meet the expedition leader.

Written by Chris Hunt Photography by Secret Compass Team Members and Abhi Gupta

Pioneering virgin peaks or forging routes through the depths of unmapped jungle, confidence in your team leader is vital to the success of an expedition. In 2009 Phil de-Beger was part of the first team ever to ski between the two most northerly Inuit settlements in the Canadian Arctic. He has since led successful expeditions on 8,000m+ peaks and has claimed several first ascents across the Himalayas. A qualified Remote Medical Practitioner, he spent the 2015/16 winter serving as an evacuations paramedic in the Himalayas. You get it, he’s the right man for the job.

After leading two Secret Compass expeditions in Iraqi Kurdistan he’s briefly back in the UK before he heads out to Georgia for our Alpine Skills Expedition in May, so we caught up with Phil to find out how it went what 2017 has in store.

Ladies and Gentlemen, Phil de-Beger Ladies and Gentlemen, Phil de-Beger
A spot of alpine bouldering at the foot of India's Dhauladhar range Bouldering falls with out a mat have never felt so safe.
Hey Phil, how’s it going? How’s 2017 been for you thus far, what’ve you been up to?

It’s going good. I started the year in Venezuela where I climbed few peaks including Pico Bolivar, Venezuela’s highest peak. Then back briefly to the UK via Colombia before heading to Georgia for some exploratory ice-climbing which saw the ascent of a pretty cool frozen waterfall near Kazbek.

Then for the last month I’ve been leading a couple of expeditions in the Zagros mountains in Kurdistan as well as working in a hospital in Iraq.

Can you tell us a bit about your experience as a mountaineering leader?

I’ve led on some high peaks [8000m+] but my highlights have been the remote unclimbed peaks. I enjoy being surrounded by wilderness and the challenge of the unknown. I’ve now got first ascents over 6,000m in both Nepal and Pakistan.

What initially got you hooked on the mountains?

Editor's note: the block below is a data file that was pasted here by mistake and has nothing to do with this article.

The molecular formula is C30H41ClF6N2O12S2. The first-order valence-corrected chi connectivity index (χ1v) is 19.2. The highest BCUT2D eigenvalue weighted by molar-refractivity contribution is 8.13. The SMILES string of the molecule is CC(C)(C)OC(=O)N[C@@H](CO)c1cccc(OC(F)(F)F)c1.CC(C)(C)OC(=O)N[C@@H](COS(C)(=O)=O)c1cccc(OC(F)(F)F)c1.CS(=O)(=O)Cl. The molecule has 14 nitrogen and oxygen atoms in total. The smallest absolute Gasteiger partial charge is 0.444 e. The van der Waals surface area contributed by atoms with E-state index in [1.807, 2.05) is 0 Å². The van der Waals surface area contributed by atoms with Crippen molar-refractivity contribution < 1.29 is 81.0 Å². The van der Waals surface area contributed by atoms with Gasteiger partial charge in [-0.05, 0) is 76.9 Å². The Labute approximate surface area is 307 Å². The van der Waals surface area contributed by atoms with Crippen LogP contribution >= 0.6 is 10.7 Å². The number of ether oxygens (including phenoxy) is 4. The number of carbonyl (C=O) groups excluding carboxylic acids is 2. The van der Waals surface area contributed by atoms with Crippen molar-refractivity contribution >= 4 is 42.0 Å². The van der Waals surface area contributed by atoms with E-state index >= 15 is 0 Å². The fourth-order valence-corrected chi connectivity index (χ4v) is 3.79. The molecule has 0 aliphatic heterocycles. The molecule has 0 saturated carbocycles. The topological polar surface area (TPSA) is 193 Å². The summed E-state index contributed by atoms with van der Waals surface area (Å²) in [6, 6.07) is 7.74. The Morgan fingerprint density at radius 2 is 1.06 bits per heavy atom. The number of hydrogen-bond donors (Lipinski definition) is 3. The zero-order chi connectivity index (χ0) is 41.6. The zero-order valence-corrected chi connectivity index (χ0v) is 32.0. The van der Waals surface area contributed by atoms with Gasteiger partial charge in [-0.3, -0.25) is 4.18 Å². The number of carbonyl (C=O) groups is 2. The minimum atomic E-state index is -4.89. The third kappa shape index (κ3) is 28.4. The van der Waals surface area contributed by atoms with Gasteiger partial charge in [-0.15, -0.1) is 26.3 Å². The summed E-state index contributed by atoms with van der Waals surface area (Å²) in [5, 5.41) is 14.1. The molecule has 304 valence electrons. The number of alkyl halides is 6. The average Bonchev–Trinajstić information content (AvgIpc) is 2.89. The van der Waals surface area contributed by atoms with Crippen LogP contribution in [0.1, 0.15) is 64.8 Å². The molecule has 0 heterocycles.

I started out as a rock climber and again it was the unclimbed exploratory/adventurous routes that got me psyched. Then when I was 21 I got selected for an Arctic expedition and at the same time won a competition with Ellis Brigham to go to the North Col of Everest. Ever since then I’ve been all about expedition climbing.

The March Kurdistan team get a welcomed break in both the weather and the climb The March Kurdistan team get a welcomed break in both the weather and the climb
Heavy snowfall on the March 2017 Iraqi Kursidtan Expedition Heavy snowfall on the March 2017 Iraqi Kursidtan Expedition
And you just got back from Kurdistan this week, how was the weather and how did the teams fare?

We had some very interesting conditions in Kurdistan this season. The first team faced 50km/h winds, temperatures of -11°c and in one particular 24hr period 1m20 of snow but the team did really well and were only stopped by the avalanche risk on the final slope.

Then the second team had amazing weather and submitted with great views. Read about our recent 2017 Kurdistan expedition here.

What does the rest of your year look like at the moment?

Things keep changing but as things stand I should be in the Caucasus for most of the season before going to Pakistan for a climb with some friends.

Tell us a bit about Georgia, how much time have you spent our there and what is it about the country and those mountains keeps drawing you back?

I’ve been loosely based out of Georgia for about a year and a half. It’s a really cool country. Amazing mountains, good food and great wine. The region is becoming popular quickly in 2016 the number of tourists increased by 25%.

Trekking in Georgia
Trekker continues his descent on the Georgia adventure with Secret compass
Who’s the ideal team member for the Georgia expedition?

The Georgia expedition is ideal for those looking at developing their winter and glacial skills, it’s also a good introduction to high altitude mountaineering.

What is the Mount Kazbek climb like in terms of technicality? Any sections people should watch out for?

I took two teams up Kazbek last year. It has a really pleasant walk in but teams tend to find the last section before the summit a little more spicy. Technically it’s pretty simple but the biggest mistake people make is to not take the crevasses seriously.

Who are the in-country contacts that you use in Georgia?

In Georgia I work closely with the Georgian Mountain Guide Association and if we have a big team, I’ll be joined by one of their senior guides.

What other SC expeditions are you involved with this year?

Other than the two Kurdistan expeditions  that I’ve just got back from and Georgia in May. I’m also leading in Kamchatka with Viktor Zakharin another Georgia regular. Kamchatka is really good because we are out in proper wilderness surrounded by the most amazing picturesque volcanoes.

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